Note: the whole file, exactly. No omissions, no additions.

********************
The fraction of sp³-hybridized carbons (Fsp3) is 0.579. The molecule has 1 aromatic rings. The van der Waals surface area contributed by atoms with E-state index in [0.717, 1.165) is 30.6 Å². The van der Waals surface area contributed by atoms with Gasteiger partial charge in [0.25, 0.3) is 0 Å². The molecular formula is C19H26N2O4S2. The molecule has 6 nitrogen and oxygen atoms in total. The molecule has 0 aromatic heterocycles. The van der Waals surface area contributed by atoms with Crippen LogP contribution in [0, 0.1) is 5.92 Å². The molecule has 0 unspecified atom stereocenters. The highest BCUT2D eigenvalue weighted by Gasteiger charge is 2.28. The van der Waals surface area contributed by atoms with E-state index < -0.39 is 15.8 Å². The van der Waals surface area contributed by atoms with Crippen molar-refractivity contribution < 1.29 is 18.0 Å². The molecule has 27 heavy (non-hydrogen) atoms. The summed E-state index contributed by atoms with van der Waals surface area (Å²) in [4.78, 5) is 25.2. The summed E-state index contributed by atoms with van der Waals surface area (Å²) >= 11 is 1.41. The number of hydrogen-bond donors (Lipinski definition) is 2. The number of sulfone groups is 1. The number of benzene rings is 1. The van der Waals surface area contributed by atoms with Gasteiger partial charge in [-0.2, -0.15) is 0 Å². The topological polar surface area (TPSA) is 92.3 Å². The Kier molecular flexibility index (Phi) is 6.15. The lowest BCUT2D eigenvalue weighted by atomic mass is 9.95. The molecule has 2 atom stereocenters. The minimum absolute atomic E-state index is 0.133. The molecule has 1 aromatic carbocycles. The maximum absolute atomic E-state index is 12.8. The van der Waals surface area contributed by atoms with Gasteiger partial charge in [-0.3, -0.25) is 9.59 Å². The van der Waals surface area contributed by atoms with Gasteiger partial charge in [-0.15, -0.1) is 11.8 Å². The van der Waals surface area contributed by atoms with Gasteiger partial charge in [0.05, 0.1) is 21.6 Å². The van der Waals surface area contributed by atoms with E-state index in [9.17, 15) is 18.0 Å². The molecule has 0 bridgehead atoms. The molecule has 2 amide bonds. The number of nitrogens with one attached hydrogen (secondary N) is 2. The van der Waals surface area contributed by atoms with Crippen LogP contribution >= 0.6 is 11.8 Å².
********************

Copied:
The fraction of sp³-hybridized carbons (Fsp3) is 0.579. The molecule has 1 aromatic rings. The van der Waals surface area contributed by atoms with E-state index in [0.717, 1.165) is 30.6 Å². The van der Waals surface area contributed by atoms with Gasteiger partial charge in [0.25, 0.3) is 0 Å². The molecular formula is C19H26N2O4S2. The molecule has 6 nitrogen and oxygen atoms in total. The molecule has 0 aromatic heterocycles. The van der Waals surface area contributed by atoms with Crippen LogP contribution in [0, 0.1) is 5.92 Å². The molecule has 0 unspecified atom stereocenters. The highest BCUT2D eigenvalue weighted by Gasteiger charge is 2.28. The van der Waals surface area contributed by atoms with E-state index < -0.39 is 15.8 Å². The van der Waals surface area contributed by atoms with Crippen molar-refractivity contribution < 1.29 is 18.0 Å². The molecule has 27 heavy (non-hydrogen) atoms. The summed E-state index contributed by atoms with van der Waals surface area (Å²) in [4.78, 5) is 25.2. The summed E-state index contributed by atoms with van der Waals surface area (Å²) >= 11 is 1.41. The number of hydrogen-bond donors (Lipinski definition) is 2. The number of sulfone groups is 1. The number of benzene rings is 1. The van der Waals surface area contributed by atoms with Gasteiger partial charge in [-0.2, -0.15) is 0 Å². The topological polar surface area (TPSA) is 92.3 Å². The Kier molecular flexibility index (Phi) is 6.15. The lowest BCUT2D eigenvalue weighted by atomic mass is 9.95. The molecule has 2 atom stereocenters. The minimum absolute atomic E-state index is 0.133. The molecule has 1 aromatic carbocycles. The maximum absolute atomic E-state index is 12.8. The van der Waals surface area contributed by atoms with Gasteiger partial charge in [-0.3, -0.25) is 9.59 Å². The van der Waals surface area contributed by atoms with Gasteiger partial charge in [-0.15, -0.1) is 11.8 Å². The van der Waals surface area contributed by atoms with Gasteiger partial charge in [0.05, 0.1) is 21.6 Å². The van der Waals surface area contributed by atoms with E-state index in [9.17, 15) is 18.0 Å². The molecule has 0 bridgehead atoms. The molecule has 2 amide bonds. The number of nitrogens with one attached hydrogen (secondary N) is 2. The van der Waals surface area contributed by atoms with Crippen LogP contribution >= 0.6 is 11.8 Å².